Let’s do a pop quiz: Amidst all his latest tweets about the NFL, ESPN, “Liddle Bob Corker,” the “Fake News Media,” The Wall, and the purportedly brilliant job he’s doing in Puerto Rico, how many times has Trump worked his thumbs into a rage about the cancellation of the federal health insurance program that covers nine million kids?
It’s somewhere between zero and never. Big surprise.
Could there possibly be a better example of the dysfunction of all-Republican rule, that the highly successful Children’s Health Insurance Program — enacted with strong bipartisan support 20 years ago, and having slashed the share of uninsured low-income kids from 14 percent to five percent — would be allowed to simply expire on Sept. 30? Did the irresponsible congressional Republicans truly believe that nobody would notice?
I doubt that Trump ever noticed, because he’s a policy dolt who’s mostly focused on bright shiny objects. But those of us who value compassionate governance couldn’t help but marvel at the cruelty of Republicans who seem not to care a whit about putting nine million kids’ health in peril. And yet they’ve done so.
CHIP has long been a success story; at passage, it was championed by a passel of Senate Republicans and everyone from the Children’s Defense Fund to the Girl Scouts. It provides comprehensive coverage (routine checkups, dental care, immunizations, prescriptions) to kids whose families make too much money for Medicaid but not enough to afford private insurance. Since these kids live everywhere, red states as well as blue states partake. Last year the feds spent $13.6 billion on CHIP, and if that sounds like a lot at first glance, just remember that the price tag for the disastrous Iraq war averaged $10 billion a month.
So why did the Republican Congress allow the kids’ program to expire? Easy answer. All summer long, and well into September, they were so fixated on their failed crackpot quests to kill Obamacare (and thus destroy health coverage for roughly 20 million) that they didn’t leave themselves any time (or sufficient interest) to renew CHIP and protect nine million. Weeks before CHIP was allowed to expire, a kids’ health advocate — Joan Alker, director of Georgetown University’s Center for Children and Families, told a press briefing, “This is ridiculous. We’ve never had a situation like this before.”
But it’s easily explained, because we’ve never had craven non-governance like this before. Some states’ CHIP allotments are already running out. Minnesota and Utah are reportedly in the worst shape, 27 more states — including Pennsylvania — will deplete their money by early ’18, and most of the rest — including New Jersey — are due to run out by next summer. It’s ironic about Utah, because the red state’s senior senator, Orrin Hatch, partnered with Ted Kennedy to champion CHIP in 1997. He has described the program as “a moral responsibility,” but this summer he couldn’t get the Republican Senate to focus on a renewal measure.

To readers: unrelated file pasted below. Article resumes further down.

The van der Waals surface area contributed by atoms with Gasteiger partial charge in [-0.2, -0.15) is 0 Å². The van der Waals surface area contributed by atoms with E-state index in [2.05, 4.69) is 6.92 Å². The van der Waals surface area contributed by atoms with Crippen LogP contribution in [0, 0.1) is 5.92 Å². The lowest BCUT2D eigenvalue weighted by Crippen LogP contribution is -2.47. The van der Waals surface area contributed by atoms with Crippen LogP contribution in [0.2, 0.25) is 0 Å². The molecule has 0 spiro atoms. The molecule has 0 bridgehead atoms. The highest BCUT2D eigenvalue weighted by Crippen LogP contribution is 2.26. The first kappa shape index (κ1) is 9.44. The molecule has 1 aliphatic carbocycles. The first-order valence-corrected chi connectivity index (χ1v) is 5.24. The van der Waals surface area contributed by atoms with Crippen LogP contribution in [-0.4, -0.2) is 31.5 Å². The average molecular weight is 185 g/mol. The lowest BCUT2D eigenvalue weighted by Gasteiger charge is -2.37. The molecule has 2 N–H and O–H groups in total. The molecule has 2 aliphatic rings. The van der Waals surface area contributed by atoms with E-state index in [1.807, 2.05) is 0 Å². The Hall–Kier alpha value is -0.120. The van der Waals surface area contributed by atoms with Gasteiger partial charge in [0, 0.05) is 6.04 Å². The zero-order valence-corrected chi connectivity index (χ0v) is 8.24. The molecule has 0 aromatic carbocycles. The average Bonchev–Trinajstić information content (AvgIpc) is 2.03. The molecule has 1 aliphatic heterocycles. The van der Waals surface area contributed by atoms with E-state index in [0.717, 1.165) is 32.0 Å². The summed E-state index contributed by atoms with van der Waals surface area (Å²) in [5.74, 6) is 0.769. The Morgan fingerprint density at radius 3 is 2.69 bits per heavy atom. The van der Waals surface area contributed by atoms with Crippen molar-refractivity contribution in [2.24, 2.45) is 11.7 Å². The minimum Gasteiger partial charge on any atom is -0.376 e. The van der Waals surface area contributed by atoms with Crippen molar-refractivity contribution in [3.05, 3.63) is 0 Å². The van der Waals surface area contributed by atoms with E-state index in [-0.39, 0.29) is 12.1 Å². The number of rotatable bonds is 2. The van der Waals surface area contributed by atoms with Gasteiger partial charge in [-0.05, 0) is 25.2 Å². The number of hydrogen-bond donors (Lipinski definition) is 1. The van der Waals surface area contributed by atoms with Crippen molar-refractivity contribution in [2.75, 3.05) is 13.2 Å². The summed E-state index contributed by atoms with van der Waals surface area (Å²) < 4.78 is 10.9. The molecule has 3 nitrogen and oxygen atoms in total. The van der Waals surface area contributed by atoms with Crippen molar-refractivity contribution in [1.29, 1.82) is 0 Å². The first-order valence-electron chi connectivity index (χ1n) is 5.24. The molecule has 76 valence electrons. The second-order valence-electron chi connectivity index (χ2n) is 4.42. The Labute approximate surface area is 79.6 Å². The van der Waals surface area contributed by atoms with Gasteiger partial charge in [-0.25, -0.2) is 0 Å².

This is what happens when you hand the reins of government to a right-wing party that doesn’t believe in government. Without getting into the policy weeds, here’s how tribal dysfunction works:
Hatch is currently scrambling to get CHIP renewed before most states start running on fumes (roughly 175, 000 kids are affected in Pennsylvania), and so far he has coaxed the Senate Finance Committee to say OK. But then, last Wednesday, the issue went to a House committee. And you know what the Republican House is like.
Republicans said that CHIP shouldn’t be re-financed unless funds were saved somewhere else in the budget; to offset the cost of CHIP, they want to use it as a bargaining chip. They suggested that its money could come out of Medicare and Obamacare. That’s a fascinating argument, in light of the fact that Republicans are currently pushing for a tax “reform” plan that features massive tax cuts for corporations and high-income Americans, tax cuts that would add hundreds of billions to the budget deficit.
Short version: When the issue is kids’ health, Republicans care about red ink; otherwise, the spigot is open. The upshot is that even if CHIP eventually gets renewed (not a sure bet), it’s not likely to happen before the usual budget fireworks at year’s end. By then, hundreds of thousands of kids, at minimum, risk becoming collateral damage.
Dorothy R. Novick, a pediatrician at Children’s Hospital of Philadelphia, lamented back in early August, when the expiration clock was already ticking: “It has been been 20 years since I’ve had to tell a mother she had no options for insuring her child.” I guess she didn’t get the memo that Republicans are making America great again.